Male red river hogs have small cone-shaped growths under their eyes. Females do not have these, which means they likely play a role in protecting males against injuries from other males tusks during fights.
Red river hogs spend a lot of time using their large snouts to dig for food (roots, tubers, seeds and insects). This is why it is so hard to get anything to grow in their habitat at Dublin Zoo.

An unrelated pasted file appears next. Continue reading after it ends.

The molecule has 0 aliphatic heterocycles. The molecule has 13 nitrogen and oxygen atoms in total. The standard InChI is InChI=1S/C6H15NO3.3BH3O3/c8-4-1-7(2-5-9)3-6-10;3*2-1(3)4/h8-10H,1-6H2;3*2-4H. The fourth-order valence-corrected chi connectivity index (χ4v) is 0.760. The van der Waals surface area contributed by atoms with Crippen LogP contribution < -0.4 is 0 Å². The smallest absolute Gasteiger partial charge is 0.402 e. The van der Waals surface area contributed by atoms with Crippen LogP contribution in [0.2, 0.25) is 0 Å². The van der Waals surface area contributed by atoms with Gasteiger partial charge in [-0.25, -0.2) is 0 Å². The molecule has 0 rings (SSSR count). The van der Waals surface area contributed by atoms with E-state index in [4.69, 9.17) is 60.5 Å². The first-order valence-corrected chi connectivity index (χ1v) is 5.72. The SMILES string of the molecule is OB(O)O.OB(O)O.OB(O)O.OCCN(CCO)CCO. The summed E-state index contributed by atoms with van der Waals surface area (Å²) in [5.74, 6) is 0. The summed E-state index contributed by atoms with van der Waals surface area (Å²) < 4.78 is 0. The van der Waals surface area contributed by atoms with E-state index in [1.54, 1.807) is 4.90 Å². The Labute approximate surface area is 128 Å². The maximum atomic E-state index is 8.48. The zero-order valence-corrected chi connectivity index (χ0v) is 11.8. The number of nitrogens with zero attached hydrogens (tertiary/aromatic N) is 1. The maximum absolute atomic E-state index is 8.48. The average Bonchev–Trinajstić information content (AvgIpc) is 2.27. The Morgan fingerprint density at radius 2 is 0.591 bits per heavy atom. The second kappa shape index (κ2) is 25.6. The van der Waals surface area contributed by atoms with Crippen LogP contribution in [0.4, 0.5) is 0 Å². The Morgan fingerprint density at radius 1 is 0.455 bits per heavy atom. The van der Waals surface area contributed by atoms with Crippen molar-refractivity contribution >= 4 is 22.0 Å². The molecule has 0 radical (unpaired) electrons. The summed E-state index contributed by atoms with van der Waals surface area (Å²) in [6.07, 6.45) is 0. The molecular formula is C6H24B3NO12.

Red river hogs communicate almost continuously with grunts and squeals.
The boar (male) will fiercely protect the sows (females) in his group from other boars and predators (especially leopards). Males may fight by butting their heads and snouts, whipping their tails and making loud noises.